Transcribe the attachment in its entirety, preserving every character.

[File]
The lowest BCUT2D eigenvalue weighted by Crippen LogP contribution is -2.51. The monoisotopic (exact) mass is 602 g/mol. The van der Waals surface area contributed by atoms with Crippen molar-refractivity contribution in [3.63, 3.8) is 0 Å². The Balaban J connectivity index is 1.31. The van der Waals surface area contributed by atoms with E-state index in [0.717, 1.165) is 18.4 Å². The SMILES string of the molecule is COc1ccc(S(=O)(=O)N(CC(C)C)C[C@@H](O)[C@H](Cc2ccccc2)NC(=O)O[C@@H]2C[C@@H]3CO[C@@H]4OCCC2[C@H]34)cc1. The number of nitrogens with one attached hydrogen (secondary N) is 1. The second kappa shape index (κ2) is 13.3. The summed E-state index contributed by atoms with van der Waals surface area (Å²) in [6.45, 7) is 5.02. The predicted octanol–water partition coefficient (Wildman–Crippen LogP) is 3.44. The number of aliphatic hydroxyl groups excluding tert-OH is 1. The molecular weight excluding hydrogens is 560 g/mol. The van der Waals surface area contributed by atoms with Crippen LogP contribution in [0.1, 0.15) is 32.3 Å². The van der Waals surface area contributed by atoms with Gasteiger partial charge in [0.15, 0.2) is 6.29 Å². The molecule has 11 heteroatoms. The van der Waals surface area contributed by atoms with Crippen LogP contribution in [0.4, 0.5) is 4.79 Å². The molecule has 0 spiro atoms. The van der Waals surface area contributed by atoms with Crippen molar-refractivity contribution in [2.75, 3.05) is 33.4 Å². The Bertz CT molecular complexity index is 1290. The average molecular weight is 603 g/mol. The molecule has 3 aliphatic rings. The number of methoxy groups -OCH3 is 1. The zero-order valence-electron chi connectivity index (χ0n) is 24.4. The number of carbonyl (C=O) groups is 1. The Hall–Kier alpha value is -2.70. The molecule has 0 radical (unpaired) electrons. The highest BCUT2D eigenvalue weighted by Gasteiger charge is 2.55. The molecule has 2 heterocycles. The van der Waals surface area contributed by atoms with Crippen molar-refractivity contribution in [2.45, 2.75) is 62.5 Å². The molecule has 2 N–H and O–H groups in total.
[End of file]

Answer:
The lowest BCUT2D eigenvalue weighted by Crippen LogP contribution is -2.51. The monoisotopic (exact) mass is 602 g/mol. The van der Waals surface area contributed by atoms with Crippen molar-refractivity contribution in [3.63, 3.8) is 0 Å². The Balaban J connectivity index is 1.31. The van der Waals surface area contributed by atoms with E-state index in [0.717, 1.165) is 18.4 Å². The SMILES string of the molecule is COc1ccc(S(=O)(=O)N(CC(C)C)C[C@@H](O)[C@H](Cc2ccccc2)NC(=O)O[C@@H]2C[C@@H]3CO[C@@H]4OCCC2[C@H]34)cc1. The number of nitrogens with one attached hydrogen (secondary N) is 1. The second kappa shape index (κ2) is 13.3. The summed E-state index contributed by atoms with van der Waals surface area (Å²) in [6.45, 7) is 5.02. The predicted octanol–water partition coefficient (Wildman–Crippen LogP) is 3.44. The number of aliphatic hydroxyl groups excluding tert-OH is 1. The molecular weight excluding hydrogens is 560 g/mol. The van der Waals surface area contributed by atoms with Crippen LogP contribution in [0.1, 0.15) is 32.3 Å². The van der Waals surface area contributed by atoms with Gasteiger partial charge in [0.15, 0.2) is 6.29 Å². The molecule has 11 heteroatoms. The van der Waals surface area contributed by atoms with Crippen LogP contribution in [0.4, 0.5) is 4.79 Å². The molecule has 0 spiro atoms. The van der Waals surface area contributed by atoms with Crippen molar-refractivity contribution in [2.75, 3.05) is 33.4 Å². The Bertz CT molecular complexity index is 1290. The average molecular weight is 603 g/mol. The molecule has 3 aliphatic rings. The number of methoxy groups -OCH3 is 1. The zero-order valence-electron chi connectivity index (χ0n) is 24.4. The number of carbonyl (C=O) groups is 1. The Hall–Kier alpha value is -2.70. The molecule has 0 radical (unpaired) electrons. The highest BCUT2D eigenvalue weighted by Gasteiger charge is 2.55. The molecule has 2 heterocycles. The van der Waals surface area contributed by atoms with Crippen molar-refractivity contribution in [2.45, 2.75) is 62.5 Å². The molecule has 2 N–H and O–H groups in total.